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Freeing Career Choices From Gender Stereotypes

08/03/2016 8:12 AM IST | Updated 15/07/2016 8:26 AM IST
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Helicopters fly over new graduates of the Indian Air Force during their passing out parade ceremony in Bangalore, India, Friday, Nov. 28, 2014. A total of 121 officers including 45 women completed Friday after 74 weeks of training at the primary force of the Indian Armed Forces. (AP Photo/Aijaz Rahi)

A digitally connected world, changing outlooks, ever-rising aspirations and access to education are all driving women to strive for new frontiers. And yet, stereotypes continue to operate, especially in the choice of careers. The unsaid norm continues to be of women placing their family before career and this remains an important driver of professional choices. For achieving a balance between personal and work lives, women need the operating environment, social and family attitudes and workplace policies to render that extra support and encouragement. In a society where almost 21% of the population still lives below the poverty line, the problem of choice of work takes many different dimensions.

While some are fighting the odds to complete basic schooling, others are fighting the odds in careers that are perceived to be the province of men.

When we use words like 'stereotype' and 'unconventional' we need to first consider the context. On one end of the spectrum are women like astronaut Kalpana Chawla, whose life was an epigraph of small town, middle-class success as she broke stereotypes in everything she did. On the other end of the spectrum is the struggle and triumph of a woman like Shantha (her story narrated by BBC Capital in "The woman who lifted a village"), who, with no formal education or experience fought the odds and lifted an entire village from poverty by empowering the women around her. Her story of starting a microfinance venture in a village is in its own way unconventional even though the work involved was the setting up of a packaging unit. These women battled against different sets of stereotypes as they dealt with multiple challenges.

I see women breaking taboos and creating stories of inspiration every day as they find their way to dreams that were unachievable not too long ago. I see them in the form of Prema Ramappa driving a bus, in the form of bartender Shatbhi Basu as she juggles bottles to give you a great drink, in the form of Bachendri Pal as she climbs the mountains, in the form of village girls walking long distances to school and in the form of every woman executive. It's a question of what obstacles these women of extraordinary courage are trying to overcome. While some are fighting the odds to complete basic schooling, others are fighting the odds to secure a place in a flying school or archeology or police or other careers that are generally perceived to be the province of men.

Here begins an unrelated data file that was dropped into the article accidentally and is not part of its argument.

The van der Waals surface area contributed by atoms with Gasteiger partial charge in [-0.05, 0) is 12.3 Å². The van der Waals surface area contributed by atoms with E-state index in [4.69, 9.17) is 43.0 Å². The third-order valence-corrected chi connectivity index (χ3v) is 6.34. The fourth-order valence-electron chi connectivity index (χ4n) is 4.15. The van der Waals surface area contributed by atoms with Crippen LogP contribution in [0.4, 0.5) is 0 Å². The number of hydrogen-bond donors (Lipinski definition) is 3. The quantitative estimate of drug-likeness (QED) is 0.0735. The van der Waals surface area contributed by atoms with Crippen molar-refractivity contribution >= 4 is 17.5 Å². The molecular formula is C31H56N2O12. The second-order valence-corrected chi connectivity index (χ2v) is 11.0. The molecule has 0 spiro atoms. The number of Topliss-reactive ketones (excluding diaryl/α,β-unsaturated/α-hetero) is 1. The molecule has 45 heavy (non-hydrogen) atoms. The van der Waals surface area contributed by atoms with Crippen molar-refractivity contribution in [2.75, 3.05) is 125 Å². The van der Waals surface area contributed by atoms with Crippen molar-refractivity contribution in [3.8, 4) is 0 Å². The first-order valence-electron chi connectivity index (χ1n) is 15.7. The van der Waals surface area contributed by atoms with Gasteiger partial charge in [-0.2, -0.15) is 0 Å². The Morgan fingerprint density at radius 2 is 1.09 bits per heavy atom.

Some gender stereotypes in choice of career persist even in the Western world. For example, it was only in January 2016 that the US military opened all combat roles to women in the armed forces. There is still a significant gender-based pay gap even in corporate America.

A world [with no stereotypes about career choices] would enable each girl to pursue her dream and fly unrestricted towards her choice of work.

As we work through the challenges posed by stereotypes, we reach an important question. What lies beyond the debate of whether women should opt for conventional or non-conventional careers? Would it lead us to a place where a choice of career would flow only from what a woman wants to pursue and be free of perceptions based on gender?

Taking a flight of the imagination, what would a world with no stereotypes about career choices look like? This world would enable each girl to pursue her dream and fly unrestricted towards her choice of work. The environment would neither cause obstruction through biases of what women can or cannot do, nor would it require women to prove that they're 'better than' men. It would acknowledge the individuality and uniqueness of an individual that goes beyond gender and support equality in the true sense of the word. In that world, the debate between conventional and non-conventional career choices would lose relevance

The views expressed are personal.

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